lending by commercial banks etc.
                         Credit Policy
   Credit gives the customer the opportunity to buy goods and services, and
    pay for them at a later date.
 Clear, written guidelines that set
 (1) the terms and conditions for supplying goods on credit ,
 (2) customer qualification criteria
 (3) procedure for making collections , and
 (4) steps to be taken in case of customer delinquency . Also called collection
    policy.
 Where delinquency means Failure to repay an obligation when due or as
    agreed. Thus in consumer installment loans, missing two successive
    payments will normally make the account delinquent
       Advantages of credit trade

   Usually results in more customers than cash trade.
   Can charge more for goods to cover the risk of bad debt.
   Gain goodwill and loyalty of customers.
   People can buy goods and pay for them at a later date.
   Farmers can buy seeds and implements, and pay for them only
    after the harvest.
   Stimulates agricultural and industrial production and commerce.
   Can be used as a promotional tool.
   Increase the sales.
    Disadvantages of credit trade

   Risk of bad debt.
   High administration expenses.
   People can buy more than they can afford.
   More working capital needed.
   Risk of Bankruptcy.
Instruments of Monetary Policy in
              India
   Money Supply
   Bank Rate
   Reserve Ratios
   Interest Rates
   Selective Credit Controls
   Flow of Credit
                    Money Supply
   This is the sum total of money public funds and can be used
    for settling transactions to buy and sell things and make other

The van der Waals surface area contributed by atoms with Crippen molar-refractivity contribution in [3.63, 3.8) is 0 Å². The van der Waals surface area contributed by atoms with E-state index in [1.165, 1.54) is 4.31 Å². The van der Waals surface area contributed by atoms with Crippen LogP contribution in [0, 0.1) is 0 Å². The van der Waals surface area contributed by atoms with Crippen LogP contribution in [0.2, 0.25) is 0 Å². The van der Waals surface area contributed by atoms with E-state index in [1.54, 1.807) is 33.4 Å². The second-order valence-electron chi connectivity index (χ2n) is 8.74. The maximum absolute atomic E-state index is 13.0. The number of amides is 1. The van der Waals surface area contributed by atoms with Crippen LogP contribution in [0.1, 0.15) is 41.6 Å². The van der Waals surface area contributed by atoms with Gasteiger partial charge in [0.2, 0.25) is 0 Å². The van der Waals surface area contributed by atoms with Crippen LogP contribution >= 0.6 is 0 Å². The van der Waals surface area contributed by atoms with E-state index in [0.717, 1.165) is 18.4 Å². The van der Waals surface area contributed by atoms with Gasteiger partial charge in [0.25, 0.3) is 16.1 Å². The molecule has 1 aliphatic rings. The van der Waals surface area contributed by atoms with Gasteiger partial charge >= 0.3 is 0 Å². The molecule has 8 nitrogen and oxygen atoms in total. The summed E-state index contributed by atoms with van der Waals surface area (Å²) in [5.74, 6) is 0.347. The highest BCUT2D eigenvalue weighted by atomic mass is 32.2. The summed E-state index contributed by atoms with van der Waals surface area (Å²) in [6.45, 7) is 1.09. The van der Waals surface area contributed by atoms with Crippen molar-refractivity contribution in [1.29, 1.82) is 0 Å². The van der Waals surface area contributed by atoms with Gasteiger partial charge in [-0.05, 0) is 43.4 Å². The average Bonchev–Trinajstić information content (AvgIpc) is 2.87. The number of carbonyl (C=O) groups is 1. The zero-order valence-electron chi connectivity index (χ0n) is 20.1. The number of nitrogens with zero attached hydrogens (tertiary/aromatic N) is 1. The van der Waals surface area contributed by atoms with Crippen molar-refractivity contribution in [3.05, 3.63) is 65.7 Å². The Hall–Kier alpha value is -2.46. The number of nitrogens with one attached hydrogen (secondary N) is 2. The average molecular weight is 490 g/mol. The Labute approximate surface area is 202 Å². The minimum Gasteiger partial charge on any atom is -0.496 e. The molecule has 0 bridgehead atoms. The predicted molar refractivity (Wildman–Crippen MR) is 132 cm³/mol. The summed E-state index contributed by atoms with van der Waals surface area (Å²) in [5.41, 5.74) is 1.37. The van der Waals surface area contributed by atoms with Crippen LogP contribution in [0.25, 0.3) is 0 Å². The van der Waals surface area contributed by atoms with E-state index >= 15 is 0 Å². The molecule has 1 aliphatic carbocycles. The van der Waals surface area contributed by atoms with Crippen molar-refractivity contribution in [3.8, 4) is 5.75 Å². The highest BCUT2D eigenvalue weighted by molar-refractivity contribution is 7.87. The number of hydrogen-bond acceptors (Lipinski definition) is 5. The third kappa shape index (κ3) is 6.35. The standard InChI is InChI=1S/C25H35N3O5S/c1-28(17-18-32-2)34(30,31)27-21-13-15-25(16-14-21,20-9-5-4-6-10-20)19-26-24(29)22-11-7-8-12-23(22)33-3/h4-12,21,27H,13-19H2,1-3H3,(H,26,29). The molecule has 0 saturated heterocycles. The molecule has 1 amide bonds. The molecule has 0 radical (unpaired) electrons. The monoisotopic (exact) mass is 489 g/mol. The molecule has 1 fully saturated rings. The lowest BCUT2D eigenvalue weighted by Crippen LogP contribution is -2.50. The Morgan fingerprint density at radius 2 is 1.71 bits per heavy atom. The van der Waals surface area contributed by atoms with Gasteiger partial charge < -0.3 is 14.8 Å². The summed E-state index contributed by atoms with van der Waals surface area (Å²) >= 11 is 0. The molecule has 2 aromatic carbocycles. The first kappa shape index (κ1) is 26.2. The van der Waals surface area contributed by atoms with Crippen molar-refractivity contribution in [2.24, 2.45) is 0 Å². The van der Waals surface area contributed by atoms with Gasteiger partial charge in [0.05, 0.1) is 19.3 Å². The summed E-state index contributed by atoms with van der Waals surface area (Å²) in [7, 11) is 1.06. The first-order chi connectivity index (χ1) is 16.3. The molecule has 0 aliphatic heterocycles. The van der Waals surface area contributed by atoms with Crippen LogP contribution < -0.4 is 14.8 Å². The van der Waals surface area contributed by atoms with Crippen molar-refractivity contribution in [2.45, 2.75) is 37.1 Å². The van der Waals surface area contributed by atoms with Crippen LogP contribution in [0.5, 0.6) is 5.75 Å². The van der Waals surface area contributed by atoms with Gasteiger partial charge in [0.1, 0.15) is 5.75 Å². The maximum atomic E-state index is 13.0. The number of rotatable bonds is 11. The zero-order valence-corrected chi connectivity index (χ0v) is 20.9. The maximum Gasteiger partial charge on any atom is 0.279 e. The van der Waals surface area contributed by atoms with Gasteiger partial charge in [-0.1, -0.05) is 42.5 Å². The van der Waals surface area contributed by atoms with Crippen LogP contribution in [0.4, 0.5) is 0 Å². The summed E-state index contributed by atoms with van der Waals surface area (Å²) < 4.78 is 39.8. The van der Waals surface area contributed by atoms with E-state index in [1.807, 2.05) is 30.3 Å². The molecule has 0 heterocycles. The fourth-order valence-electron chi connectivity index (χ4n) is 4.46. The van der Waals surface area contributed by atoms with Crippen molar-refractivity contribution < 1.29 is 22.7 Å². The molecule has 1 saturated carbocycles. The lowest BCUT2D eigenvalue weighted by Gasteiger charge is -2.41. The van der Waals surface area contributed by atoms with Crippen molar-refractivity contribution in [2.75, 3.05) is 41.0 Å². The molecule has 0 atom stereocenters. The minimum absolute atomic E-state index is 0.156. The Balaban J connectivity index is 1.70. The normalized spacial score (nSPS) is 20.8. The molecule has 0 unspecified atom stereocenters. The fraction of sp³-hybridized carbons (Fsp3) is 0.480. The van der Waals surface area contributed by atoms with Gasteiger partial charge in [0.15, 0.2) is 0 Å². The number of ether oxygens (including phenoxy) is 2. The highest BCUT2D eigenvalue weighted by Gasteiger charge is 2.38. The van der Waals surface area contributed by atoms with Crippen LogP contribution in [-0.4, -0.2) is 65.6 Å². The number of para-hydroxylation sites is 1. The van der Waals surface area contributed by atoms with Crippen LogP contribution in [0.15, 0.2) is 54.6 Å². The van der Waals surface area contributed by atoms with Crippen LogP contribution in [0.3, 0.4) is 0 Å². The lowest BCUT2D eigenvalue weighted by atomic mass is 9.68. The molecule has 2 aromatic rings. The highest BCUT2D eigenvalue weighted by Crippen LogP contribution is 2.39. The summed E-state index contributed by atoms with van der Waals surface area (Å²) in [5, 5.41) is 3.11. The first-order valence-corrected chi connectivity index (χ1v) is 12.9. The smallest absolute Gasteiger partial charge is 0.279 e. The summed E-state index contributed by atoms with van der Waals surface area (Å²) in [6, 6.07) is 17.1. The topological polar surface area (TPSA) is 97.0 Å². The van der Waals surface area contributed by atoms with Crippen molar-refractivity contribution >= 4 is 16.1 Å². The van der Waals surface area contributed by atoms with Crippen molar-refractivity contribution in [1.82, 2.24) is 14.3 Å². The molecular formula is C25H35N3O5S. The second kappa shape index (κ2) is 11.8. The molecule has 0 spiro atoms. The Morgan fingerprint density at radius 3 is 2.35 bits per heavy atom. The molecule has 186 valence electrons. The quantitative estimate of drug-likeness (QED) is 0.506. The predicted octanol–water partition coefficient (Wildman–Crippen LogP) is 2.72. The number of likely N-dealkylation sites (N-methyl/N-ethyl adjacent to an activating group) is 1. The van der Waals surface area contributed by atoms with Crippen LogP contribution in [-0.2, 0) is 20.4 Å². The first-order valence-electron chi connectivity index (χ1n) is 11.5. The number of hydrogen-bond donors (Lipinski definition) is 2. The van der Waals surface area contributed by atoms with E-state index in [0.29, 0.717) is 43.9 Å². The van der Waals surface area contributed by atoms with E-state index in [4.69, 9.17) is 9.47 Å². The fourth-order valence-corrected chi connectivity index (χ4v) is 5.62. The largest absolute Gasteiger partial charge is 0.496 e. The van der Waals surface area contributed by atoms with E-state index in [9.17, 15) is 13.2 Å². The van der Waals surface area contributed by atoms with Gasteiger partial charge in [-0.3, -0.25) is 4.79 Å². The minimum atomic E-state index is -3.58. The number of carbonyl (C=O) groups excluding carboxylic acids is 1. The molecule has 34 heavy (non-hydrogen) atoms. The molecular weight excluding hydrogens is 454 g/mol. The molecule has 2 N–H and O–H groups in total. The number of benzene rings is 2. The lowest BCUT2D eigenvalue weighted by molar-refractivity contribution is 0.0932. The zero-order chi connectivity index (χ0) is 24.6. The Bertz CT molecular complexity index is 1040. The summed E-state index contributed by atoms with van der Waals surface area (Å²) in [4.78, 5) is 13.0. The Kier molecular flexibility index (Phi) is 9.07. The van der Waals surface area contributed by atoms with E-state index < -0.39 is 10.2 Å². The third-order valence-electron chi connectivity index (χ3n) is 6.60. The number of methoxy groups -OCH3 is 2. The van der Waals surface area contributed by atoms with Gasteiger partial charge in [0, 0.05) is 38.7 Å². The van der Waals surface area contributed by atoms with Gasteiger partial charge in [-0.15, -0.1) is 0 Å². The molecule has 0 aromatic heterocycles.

payments constitutes the money supply of a nation.
   Money supply = Notes and coins with public + Demand
    deposits with Commercial papers
                           Bank Rate
   Standard rate at which bank is prepared to buy or rediscount bills of
    exchange or other commercial papers eligible for purchase under Reserve
    bank of India Act,1934.
   The rate of interest charged by central bank on their loans to commercial
    banks is called bank rate(Discount rate).
   An increase in bank rate makes it more expensive for commercial banks to
    borrow . This exerts pressure to bring about the rise in interest rates
    (lending rates) charged by commercial banks on their lending to public.
    This leads to a general tightening in economy.
   Whereas decrease in bank rate has the opposite effect and leads to general
    easing of credit in the economy.
    RESERVE REQUIREMENTS
   The reserve requirement (or required reserve ratio) is a bank
    regulation that sets the minimum reserves each bank must hold to
    customer deposits and notes. These reserves are designed to satisfy
    withdrawal demands, and would normally be in the form of fiat
    currency stored in a bank vault(vault cash), or with a central bank.
   The reserve ratio is sometimes used as a tool in the monetary policy,
    influencing the country's economy, borrowing, and interest rates
    .Western central banks rarely alter the reserve requirements because it
    would cause immediate liquidity problems for banks with low excess
    reserves; they prefer to use open market operations to implement their
    monetary policy
   RESERVE REQUIREMENTS
 Thus central bank makes it legally obligatory
   for commercial banks to keep a certain
   minimum percentage of deposits in reserve.
 These are of 2 types:-
1. Cash reserves

2. Liquidity reserves
                     CRR
 CASH RESERVE RATIO
 THIS IS DEFINED AS A cash reserve ratio
  (or CRR) is the percentage of bank reserves to
  deposits and notes. The cash reserve ratio is
  also known as the cash asset ratio or liquidity
  ratio.
      STATUTORY LIQUIDITY
            RATIO
 Statutory Liquidity Ratio (SLR) is a term used in
  the regulation of banking in India. It is the amount
  which a bank has to maintain in the form:
 Cash
 Gold valued at a price not exceeding the current
  market price,
 Unencumbered approved securities (G Secs or Gilts
  come under this) valued at a price as specified by the
  RBI from time to time.
                 STATUTORY LIQUIDITY RATIO